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Published August 19, 2010 | Supplemental Material + Published
Journal Article Open

Systematic Screening of Drosophila Deficiency Mutations for Embryonic Phenotypes and Orphan Receptor Ligands


This paper defines a collection of Drosophila deletion mutations (deficiencies) that can be systematically screened for embryonic phenotypes, orphan receptor ligands, and genes affecting protein localization. It reports the results of deficiency screens we have conducted that have revealed new axon guidance phenotypes in the central nervous system and neuromuscular system and permitted a quantitative assessment of the number of potential genes involved in regulating guidance of specific motor axon branches. Deficiency "kits" that cover the genome with a minimum number of lines have been established to facilitate gene mapping. These kits cannot be systematically analyzed for phenotypes, however, since embryos homozygous for many deficiencies in these kits fail to develop due to the loss of key gene products encoded within the deficiency. To create new kits that can be screened for phenotype, we have examined the development of the nervous system in embryos homozygous for more than 700 distinct deficiency mutations. A kit of ~400 deficiency lines for which homozygotes have a recognizable nervous system and intact body walls encompasses >80% of the genome. Here we show examples of screens of this kit for orphan receptor ligands and neuronal antigen expression. It can also be used to find genes involved in expression, patterning, and subcellular localization of any protein that can be visualized by antibody staining. A subset kit of 233 deficiency lines, for which homozygotes develop relatively normally to late stage 16, covers ~50% of the genome. We have screened it for axon guidance phenotypes, and we present examples of new phenotypes we have identified. The subset kit can be used to screen for phenotypes affecting all embryonic organs. In the future, these deficiency kits will allow Drosophila researchers to rapidly and efficiently execute genome-wide anatomical screens that require examination of individual embryos at high magnification.

Additional Information

© 2010 Wright et al. This is an open-access article distributed under the terms of the Creative Commons Attribution License, which permits unrestricted use, distribution, and reproduction in any medium, provided the original author and source are credited. Received: May 10, 2010; Accepted: July 21, 2010; Published: August 19, 2010. Editor: Brian D. McCabe, Columbia University, United States of America. Funding: NIH RO1 grants NS028182 and NS062821 to Kai Zinn, NSF grant IOS-0841551 to Karl Johnson and NRSA postdoctoral fellowship to A. Nicole Fox. The funders had no role in study design, collection and analysis, decision to publish, or preparation of the manuscript. We thank Kevin Cook (Bloomington) for providing extensive information on deletions, and the Bloomington, Szeged, and Kyoto stock centers for stocks. We also thank Peter Lee for helpful discussions, Kaushiki Menon and Angela Stathopoulos for comments on the manuscript, Elena Armand for stock maintenance, and Violana Nesterova for figure preparation. Confocal imaging was performed at the Caltech Biological Imaging Facility. 1D4, BP102, and 7G10 supernatants were obtained from cell lines grown by the Caltech Monoclonal Antibody Facility. RPTP-AP fusion proteins were obtained from baculovirus infected cell supernatants generated by the Caltech Protein Expression Center. Author Contributions: Conceived and designed the experiments: APW ANF KZ. Performed the experiments: APW ANF KGJ KZ. Analyzed the data: APW ANF KZ. Contributed reagents/materials/analysis tools: APW ANF KGJ KZ. Wrote the paper: APW KZ.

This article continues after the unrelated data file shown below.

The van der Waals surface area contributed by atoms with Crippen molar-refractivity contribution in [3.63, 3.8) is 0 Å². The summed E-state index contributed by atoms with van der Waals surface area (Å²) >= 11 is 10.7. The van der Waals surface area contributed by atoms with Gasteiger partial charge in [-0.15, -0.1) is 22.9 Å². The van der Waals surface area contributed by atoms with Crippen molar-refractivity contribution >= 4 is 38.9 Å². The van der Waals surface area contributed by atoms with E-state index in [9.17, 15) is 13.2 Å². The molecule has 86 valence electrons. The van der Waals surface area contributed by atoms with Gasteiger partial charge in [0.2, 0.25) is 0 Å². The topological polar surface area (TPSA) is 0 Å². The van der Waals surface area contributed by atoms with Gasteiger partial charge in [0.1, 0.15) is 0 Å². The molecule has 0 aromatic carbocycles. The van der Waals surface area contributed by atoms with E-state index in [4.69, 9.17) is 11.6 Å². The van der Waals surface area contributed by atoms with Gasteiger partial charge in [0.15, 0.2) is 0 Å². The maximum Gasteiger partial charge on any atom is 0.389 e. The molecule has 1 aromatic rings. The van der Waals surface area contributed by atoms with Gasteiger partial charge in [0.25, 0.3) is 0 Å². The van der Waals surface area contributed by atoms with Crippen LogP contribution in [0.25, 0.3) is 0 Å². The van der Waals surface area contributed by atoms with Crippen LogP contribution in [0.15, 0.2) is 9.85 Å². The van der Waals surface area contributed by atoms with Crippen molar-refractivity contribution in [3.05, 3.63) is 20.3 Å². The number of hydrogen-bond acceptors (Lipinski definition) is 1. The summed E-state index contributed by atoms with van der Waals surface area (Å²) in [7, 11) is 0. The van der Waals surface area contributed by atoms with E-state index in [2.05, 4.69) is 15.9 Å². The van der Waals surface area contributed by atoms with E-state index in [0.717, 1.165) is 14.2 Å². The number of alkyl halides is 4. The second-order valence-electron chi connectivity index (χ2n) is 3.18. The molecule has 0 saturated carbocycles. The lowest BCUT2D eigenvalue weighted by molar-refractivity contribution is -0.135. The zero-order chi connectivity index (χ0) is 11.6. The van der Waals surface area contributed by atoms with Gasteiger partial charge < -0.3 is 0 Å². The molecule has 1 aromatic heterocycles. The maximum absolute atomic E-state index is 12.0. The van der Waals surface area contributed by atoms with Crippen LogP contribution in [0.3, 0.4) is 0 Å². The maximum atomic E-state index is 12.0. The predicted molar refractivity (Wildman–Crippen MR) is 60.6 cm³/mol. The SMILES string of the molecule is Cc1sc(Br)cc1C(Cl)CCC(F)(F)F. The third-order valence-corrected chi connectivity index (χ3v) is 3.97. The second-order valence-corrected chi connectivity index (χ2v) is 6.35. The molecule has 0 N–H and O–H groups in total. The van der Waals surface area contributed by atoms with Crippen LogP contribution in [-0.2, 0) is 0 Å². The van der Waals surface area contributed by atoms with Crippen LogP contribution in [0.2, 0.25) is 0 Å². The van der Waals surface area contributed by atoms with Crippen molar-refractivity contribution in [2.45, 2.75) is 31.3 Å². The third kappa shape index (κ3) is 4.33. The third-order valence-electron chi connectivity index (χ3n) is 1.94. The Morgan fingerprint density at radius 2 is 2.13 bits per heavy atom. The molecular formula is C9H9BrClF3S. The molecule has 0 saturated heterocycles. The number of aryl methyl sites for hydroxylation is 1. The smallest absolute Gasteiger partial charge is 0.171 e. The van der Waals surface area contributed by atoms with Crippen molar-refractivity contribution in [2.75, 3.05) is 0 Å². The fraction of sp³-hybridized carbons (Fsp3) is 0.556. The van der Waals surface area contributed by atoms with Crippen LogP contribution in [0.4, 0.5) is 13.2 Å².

Attached Files

Published - Wright2010p11253PLoS_ONE.pdf

Supplemental Material - journal.pone.0012288.s001.xls

Supplemental Material - journal.pone.0012288.s002.xls

Supplemental Material - journal.pone.0012288.s003.xls


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August 19, 2023
October 20, 2023